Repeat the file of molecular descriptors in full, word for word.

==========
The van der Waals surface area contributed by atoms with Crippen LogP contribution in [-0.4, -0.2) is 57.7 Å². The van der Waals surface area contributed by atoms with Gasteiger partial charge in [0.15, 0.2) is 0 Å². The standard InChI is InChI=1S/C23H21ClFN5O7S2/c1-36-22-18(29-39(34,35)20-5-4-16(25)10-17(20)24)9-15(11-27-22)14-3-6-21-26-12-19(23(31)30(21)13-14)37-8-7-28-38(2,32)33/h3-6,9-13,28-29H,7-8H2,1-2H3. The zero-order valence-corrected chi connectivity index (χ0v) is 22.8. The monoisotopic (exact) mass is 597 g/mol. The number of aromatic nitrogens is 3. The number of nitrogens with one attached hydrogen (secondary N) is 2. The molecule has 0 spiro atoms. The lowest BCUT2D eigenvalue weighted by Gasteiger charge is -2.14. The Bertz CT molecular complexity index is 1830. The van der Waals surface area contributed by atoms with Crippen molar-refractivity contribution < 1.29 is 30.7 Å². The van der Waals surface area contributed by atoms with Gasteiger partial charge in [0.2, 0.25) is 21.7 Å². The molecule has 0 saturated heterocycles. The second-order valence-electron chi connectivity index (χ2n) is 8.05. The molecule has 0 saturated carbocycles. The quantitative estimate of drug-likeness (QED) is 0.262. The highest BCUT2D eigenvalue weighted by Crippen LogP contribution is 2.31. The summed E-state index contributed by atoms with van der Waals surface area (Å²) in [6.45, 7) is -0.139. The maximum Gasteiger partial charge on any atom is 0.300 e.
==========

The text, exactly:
The van der Waals surface area contributed by atoms with Crippen LogP contribution in [-0.4, -0.2) is 57.7 Å². The van der Waals surface area contributed by atoms with Gasteiger partial charge in [0.15, 0.2) is 0 Å². The standard InChI is InChI=1S/C23H21ClFN5O7S2/c1-36-22-18(29-39(34,35)20-5-4-16(25)10-17(20)24)9-15(11-27-22)14-3-6-21-26-12-19(23(31)30(21)13-14)37-8-7-28-38(2,32)33/h3-6,9-13,28-29H,7-8H2,1-2H3. The zero-order valence-corrected chi connectivity index (χ0v) is 22.8. The monoisotopic (exact) mass is 597 g/mol. The number of aromatic nitrogens is 3. The number of nitrogens with one attached hydrogen (secondary N) is 2. The molecule has 0 spiro atoms. The lowest BCUT2D eigenvalue weighted by Gasteiger charge is -2.14. The Bertz CT molecular complexity index is 1830. The van der Waals surface area contributed by atoms with Crippen molar-refractivity contribution < 1.29 is 30.7 Å². The van der Waals surface area contributed by atoms with Gasteiger partial charge in [0.2, 0.25) is 21.7 Å². The molecule has 0 saturated heterocycles. The second-order valence-electron chi connectivity index (χ2n) is 8.05. The molecule has 0 saturated carbocycles. The quantitative estimate of drug-likeness (QED) is 0.262. The highest BCUT2D eigenvalue weighted by Crippen LogP contribution is 2.31. The summed E-state index contributed by atoms with van der Waals surface area (Å²) in [6.45, 7) is -0.139. The maximum Gasteiger partial charge on any atom is 0.300 e.